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Video verification goes mainstream

Video verification goes mainstream Honeywell, a PPVAR platinum associate member, will begin manufacturing video-verified intrusion alarms

HENDERSON, N.V.—In a move that some believe may spur broader mainstream adoption of video verified alarms, Honeywell Security has joined the Partnership for Priority Video Alarm Response as a platinum associate member, according to a statement from PPVAR. 

Founded in 2012, the PPVAR, based here, is an organization designed to strengthen public-private partnerships between those in law enforcement, the insurance sector and the alarm industry. The addition of Honeywell could prove to be a tipping point as far as manufacturers entering the video-verification alarm space, Don Young, PPVAR president, and chief information officer at Protection 1, told Security Systems News. 

“This says that large manufacturers like Honeywell are seeing that video verification is taking a very strong foothold in our industry,” Young said. “People are selling more of it to the extent that Honeywell realizes they need to be a supplier of it.”

Up until this point in time, Honeywell has manufactured video surveillance cameras and alarms, but not video-verified alarms, said Young, who believes Honeywell's membership could prompt other manufacturers to join PPVAR's ranks. 

“We're very convinced, right or wrong, that a lot of other manufacturers are soon to follow,” Young said. “How does a company go ahead and answer a question from an alarm dealer why I'm not a member of PPVAR when Honeywell is? Does that mean I'm less a supplier of video-verification technology?”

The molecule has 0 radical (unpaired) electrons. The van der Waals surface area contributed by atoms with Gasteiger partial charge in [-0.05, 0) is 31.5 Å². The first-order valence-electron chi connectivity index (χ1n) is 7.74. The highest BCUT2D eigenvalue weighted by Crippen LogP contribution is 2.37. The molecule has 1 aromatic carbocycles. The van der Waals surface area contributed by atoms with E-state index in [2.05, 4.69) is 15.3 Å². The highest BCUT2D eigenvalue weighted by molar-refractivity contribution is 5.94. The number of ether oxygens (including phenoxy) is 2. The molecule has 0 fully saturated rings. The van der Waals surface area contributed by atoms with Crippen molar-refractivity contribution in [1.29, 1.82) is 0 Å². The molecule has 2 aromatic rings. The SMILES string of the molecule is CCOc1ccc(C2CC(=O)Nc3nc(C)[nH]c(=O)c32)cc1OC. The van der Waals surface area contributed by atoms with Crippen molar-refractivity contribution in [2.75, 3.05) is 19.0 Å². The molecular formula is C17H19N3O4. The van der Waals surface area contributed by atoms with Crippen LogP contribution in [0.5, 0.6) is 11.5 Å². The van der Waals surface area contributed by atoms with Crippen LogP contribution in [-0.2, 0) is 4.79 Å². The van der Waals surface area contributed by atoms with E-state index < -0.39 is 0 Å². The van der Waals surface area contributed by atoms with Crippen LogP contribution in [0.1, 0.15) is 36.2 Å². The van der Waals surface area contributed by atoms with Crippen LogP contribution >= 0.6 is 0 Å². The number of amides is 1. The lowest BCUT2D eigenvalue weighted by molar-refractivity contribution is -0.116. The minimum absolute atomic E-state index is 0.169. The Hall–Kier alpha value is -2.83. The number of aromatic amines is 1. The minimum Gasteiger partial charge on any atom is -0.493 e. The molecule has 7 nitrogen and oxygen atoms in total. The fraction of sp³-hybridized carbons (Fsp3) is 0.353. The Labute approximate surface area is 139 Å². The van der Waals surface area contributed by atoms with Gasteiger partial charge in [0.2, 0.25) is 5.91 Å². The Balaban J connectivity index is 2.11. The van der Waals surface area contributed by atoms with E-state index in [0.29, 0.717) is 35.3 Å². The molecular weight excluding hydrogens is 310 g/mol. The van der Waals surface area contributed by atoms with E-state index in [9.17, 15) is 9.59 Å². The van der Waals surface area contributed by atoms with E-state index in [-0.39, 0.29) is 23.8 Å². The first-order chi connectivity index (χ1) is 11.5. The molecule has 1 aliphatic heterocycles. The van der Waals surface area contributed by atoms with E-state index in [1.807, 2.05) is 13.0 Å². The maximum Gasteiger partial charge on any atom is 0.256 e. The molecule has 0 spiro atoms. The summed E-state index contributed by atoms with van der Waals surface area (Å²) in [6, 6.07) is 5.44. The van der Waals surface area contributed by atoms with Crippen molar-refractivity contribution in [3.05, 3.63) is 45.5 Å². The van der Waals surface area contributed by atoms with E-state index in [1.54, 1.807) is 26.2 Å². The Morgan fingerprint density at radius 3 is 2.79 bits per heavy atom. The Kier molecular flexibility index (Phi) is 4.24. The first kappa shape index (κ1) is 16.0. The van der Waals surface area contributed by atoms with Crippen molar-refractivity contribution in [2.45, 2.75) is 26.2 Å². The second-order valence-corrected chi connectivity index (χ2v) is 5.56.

Prices should drop as more companies begin manufacturing video-verified alarm systems, according to Keith Jentoft, president of RSI Video Technologies and Videofied, a priority video alarm product suite. 

In the past, higher prices could be a barrier to broader adoption of video monitored alarms. But now, Jentoft says, video alarm systems are affordable for residential and small commercial customers. 

“For me, the fact that the largest manufacturer is getting on board underscores that this is a mainstream message,” said Keith Jentoft, an industry liaison of PPVAR. Another factor that augurs well for video-verified alarms, Jentoft added, is that the monitoring of the systems has been tremendously simplified. 

Honeywell could not be reached for comment by SSN's deadline.

PPVAR, for its part, has tweaked its message slightly, placing an emphasis not exclusively on video-verified response, but on priority response in general. This has helped the organization dispel the notion that it was a threat to the existing, non-video-verified install base, Young said. 

“There's a little less drama in our message and a little bit more evidence,” Young said. “It's now about providing testimony from law enforcement that shows they're interested in making changes in a community, and giving [law enforcement] something to take to the mayor or a town council that says we're going to minimize dispatches potentially by going to a priority response through video.”


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